25th Anniversary Blog Post

Written by: Nicole Catarino and Jess Gallagher

For the 25th anniversary of the Long River Review, we wanted to take some time to reflect on each edition of our journal’s publication. These moments in our Long River Review history defy categorization and aim to show the work behind each staff’s efforts to continue the legacy that began in 1998. Some of these passages are taken for our Editor’s Notes, others are themes we’ve witnessed across the years that have shaped the Long River Review as we know it today…


What’s in a name? Deciding on a name for the literary magazine Writing UConn was not an easy task for our editors. However, we did agree that the name of the literary magazine should reflect something about Connecticut and literature. Molding the two into one, The Long River Review was born. Since “Connecticut” means “long river place” in the Algonkian dialect, we only thought it would be fitting to name our journal after a variation of this name. 


With the first year of Long River’s existence came an innate need for change—to break away from the past. As a staff of undergraduate college students, we find ourselves constantly shifting during these formative years. We learn and grow from each experience as we continue on the path of life. Our writing reflects that change. Long Review has always been about beginning anew. 


Like the river that flows through the currents of Connecticut, the Long River Review’s movement mirrors that of the voices that embody it. By uplifting the diverse creative voices and artwork of authors and creatives, we aim to leave behind a piece of our legacy on the page. 


The goal of Long River is to capture life as it is. We must embrace the simplicity of life. Our authors and artists aim to paint portraits of the everyday, to celebrate life as it comes to us. We write portraits of our loved ones, letters to our parents, and tales of love that go beyond our 10 x 20 ft dorm rooms.


With change comes lost connections. Missed opportunities and loneliness affect the voices of our authors, but it is through their work that they seek to reestablish the connections they’ve lost. Melding together the sound of the written word with visual media, we aim to communicate through our art. We create a bond with others the moment we share the intimate pieces of ourselves in our writing. At Long River, we are never truly strangers.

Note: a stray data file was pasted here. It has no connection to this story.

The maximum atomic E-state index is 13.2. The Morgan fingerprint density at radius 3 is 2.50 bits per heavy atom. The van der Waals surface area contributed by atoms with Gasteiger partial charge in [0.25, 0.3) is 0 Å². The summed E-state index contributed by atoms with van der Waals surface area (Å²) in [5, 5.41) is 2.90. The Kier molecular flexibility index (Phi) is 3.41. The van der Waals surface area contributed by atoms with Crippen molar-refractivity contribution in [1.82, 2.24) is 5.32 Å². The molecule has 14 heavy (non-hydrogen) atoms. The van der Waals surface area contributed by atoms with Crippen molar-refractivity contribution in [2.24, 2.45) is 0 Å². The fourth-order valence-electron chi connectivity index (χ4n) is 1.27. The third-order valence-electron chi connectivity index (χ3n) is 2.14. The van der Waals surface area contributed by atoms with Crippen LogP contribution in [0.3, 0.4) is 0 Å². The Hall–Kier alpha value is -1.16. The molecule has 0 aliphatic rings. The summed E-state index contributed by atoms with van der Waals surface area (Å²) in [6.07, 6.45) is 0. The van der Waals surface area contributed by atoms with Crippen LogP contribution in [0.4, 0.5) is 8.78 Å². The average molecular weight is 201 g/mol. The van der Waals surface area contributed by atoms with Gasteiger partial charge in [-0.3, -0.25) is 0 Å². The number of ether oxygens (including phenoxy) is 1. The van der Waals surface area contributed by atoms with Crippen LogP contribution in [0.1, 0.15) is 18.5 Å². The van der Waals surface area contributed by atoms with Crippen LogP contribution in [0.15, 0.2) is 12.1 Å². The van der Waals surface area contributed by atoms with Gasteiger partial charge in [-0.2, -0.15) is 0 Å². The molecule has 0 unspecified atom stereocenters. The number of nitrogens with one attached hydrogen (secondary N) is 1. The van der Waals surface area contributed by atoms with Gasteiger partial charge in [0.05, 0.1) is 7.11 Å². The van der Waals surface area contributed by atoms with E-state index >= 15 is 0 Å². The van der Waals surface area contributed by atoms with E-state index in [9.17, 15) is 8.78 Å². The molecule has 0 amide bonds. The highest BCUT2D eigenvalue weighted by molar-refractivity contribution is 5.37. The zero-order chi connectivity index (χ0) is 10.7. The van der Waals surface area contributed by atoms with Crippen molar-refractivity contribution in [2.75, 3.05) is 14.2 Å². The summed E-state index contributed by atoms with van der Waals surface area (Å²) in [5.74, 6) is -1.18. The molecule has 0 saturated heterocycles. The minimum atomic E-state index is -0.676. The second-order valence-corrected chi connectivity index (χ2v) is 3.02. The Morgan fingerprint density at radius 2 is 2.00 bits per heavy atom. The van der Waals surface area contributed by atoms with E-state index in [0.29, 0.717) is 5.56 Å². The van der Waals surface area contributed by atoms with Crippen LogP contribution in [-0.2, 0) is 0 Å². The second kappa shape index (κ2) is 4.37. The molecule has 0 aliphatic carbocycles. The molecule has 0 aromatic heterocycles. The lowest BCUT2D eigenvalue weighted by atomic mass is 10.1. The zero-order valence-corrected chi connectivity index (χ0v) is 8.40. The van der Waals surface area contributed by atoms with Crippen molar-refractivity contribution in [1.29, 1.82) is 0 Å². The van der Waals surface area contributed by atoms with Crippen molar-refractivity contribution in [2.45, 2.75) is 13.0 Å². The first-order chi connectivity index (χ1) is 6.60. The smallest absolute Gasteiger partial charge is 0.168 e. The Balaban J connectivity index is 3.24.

With 2003 came many changes to the Long River Review that would shape our existence today. This was the first year that the Long River Review was integrated into the class that we know today. Now, being an official class, our staff doubled and our resources began to grow. Formerly, we were solely a passion project that was affiliated with the Creative Writing Club, and over the past six years, we have colored our journal with a broad palette of emotions that shines especially vibrant this year. From experimental to formal writing, Long River aims to extend its scope to represent the university community in every hue.


The baking metaphors are strong in this edition. Art and literature feed our emotions, nourish our curiosity, and leave us wanting more. The stories baked into this edition of the Long River Review are designed to sustain the creative life of the university and beyond. If art and literature nourish our souls, then the feast that is Long River will continue to feed our community for another 25 years and more.


Many editors have aimed to define Long River Review—to categorize the journal’s essence into some sort of idea or message. Our editors agree, though, that Long River does not have one particular idea behind it. It is an ever-growing, flexible being that takes the shape of the works it contains. The voices of our community shape our identity.


And yet, sometimes, we still don’t learn. We still search to categorize ourselves. We want an ingrained identity; it’s been conditioned in each of us to search for it. Our editors wanted to do something new with Long River this year to find its identity, but then they decided against the idea. Long River Review has always been just a collection of people, ideas, hearts, and hard work—a true definition of the word “journal.”